Strain of Violence: Historical Studies of American Violence and Vigilantism

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Oxford University Press, Jan 2, 1975 - History - 408 pages
These essays, written by leading historian of violence and Presidential Commission consultant Richard Maxwell Brown, consider the challenges posed to American society by the criminal, turbulent, and depressed elements of American life and the violent response of the established order. Covering violent incidents from colonial American to the present, Brown presents illuminating discussions of violence and the American Revolution, black-white conflict from slave revolts to the black ghetto riots of the 1960s, the vigilante tradition, and two of America's most violent regions--Central Texas, whic.
 

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These books are being written by thieves, County Court house's are losing valuable family records because someone wants to make a buck off our ancestors. Comanche County, Texas has three sets of records missing on the Mackey family that is mentioned in this book.

Contents

Patterns of American Violence
3
EARLY AMERICAN ORIGINS OF VIOLENCE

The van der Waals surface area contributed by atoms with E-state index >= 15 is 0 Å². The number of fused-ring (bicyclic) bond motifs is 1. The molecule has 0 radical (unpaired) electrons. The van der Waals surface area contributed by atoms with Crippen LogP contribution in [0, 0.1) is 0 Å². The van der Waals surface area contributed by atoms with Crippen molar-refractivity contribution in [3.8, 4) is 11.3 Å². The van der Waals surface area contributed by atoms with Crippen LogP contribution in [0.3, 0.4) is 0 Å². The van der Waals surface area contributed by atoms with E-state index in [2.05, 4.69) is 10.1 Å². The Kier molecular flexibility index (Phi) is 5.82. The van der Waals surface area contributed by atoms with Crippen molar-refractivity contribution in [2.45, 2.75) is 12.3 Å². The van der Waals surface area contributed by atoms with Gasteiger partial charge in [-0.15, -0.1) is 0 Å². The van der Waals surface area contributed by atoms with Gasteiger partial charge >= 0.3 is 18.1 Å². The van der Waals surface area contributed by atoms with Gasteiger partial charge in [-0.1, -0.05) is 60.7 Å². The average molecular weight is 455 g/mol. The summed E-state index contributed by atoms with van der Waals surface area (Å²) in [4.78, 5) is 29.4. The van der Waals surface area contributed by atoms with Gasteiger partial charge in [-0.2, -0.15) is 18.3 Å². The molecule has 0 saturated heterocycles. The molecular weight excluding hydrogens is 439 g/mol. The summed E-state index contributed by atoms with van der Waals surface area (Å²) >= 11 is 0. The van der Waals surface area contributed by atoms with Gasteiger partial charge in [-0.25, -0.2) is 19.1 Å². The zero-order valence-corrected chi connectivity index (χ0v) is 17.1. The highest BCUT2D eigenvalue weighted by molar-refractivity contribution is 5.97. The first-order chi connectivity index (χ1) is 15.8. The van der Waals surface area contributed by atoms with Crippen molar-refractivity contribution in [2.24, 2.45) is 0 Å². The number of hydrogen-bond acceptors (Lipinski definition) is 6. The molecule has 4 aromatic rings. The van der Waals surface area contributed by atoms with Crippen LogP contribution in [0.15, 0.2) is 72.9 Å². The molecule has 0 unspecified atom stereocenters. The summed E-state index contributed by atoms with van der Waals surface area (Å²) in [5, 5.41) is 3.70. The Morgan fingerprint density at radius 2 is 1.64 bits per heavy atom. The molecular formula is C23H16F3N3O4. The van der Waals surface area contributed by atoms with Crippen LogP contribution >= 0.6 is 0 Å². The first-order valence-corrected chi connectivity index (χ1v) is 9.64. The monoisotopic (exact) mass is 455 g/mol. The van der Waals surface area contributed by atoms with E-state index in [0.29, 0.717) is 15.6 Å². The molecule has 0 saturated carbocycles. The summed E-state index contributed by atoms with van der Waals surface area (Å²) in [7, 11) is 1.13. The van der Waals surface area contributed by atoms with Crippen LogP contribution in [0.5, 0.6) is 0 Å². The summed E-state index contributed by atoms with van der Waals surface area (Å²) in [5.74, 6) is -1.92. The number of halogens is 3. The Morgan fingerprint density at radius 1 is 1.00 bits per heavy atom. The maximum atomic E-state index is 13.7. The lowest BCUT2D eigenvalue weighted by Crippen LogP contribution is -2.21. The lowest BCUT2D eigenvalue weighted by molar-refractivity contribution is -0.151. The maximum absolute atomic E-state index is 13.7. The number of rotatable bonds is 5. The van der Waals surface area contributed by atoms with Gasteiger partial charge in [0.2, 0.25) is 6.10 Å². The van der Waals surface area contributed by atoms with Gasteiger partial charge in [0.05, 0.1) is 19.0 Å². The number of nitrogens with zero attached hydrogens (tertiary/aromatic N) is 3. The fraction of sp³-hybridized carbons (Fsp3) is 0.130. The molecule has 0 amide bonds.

37
The American Vigilante Tradition
95
The San Francisco
134
Legal and Behavioral
144
Blacks and Whites
185
Land
236
A Selective Listing of American Colonial Riots
301
Slave
320
notes
327
index
387
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Page 3 - I hope I am over wary ; but if I am not, there is even now something of ill omen amongst us. I mean the increasing disregard for law which pervades the country — the growing disposition to substitute the wild and furious passions in lieu of the sober judgment of conrts, and the worse than savage mobs for the executive ministers of justice.
Page 3 - Accounts of outrages committed by mobs form the every-day news of the times. They have pervaded the country from New England to Louisiana; they are neither peculiar to the eternal snows of the former nor the burning suns of the latter ; they are not the creature of climate, neither are they confined to the slave-holding or the non-slave-holding states. Alike they spring up among the pleasure-hunting masters of Southern slaves, and the order-loving citizens of the land of steady habits.

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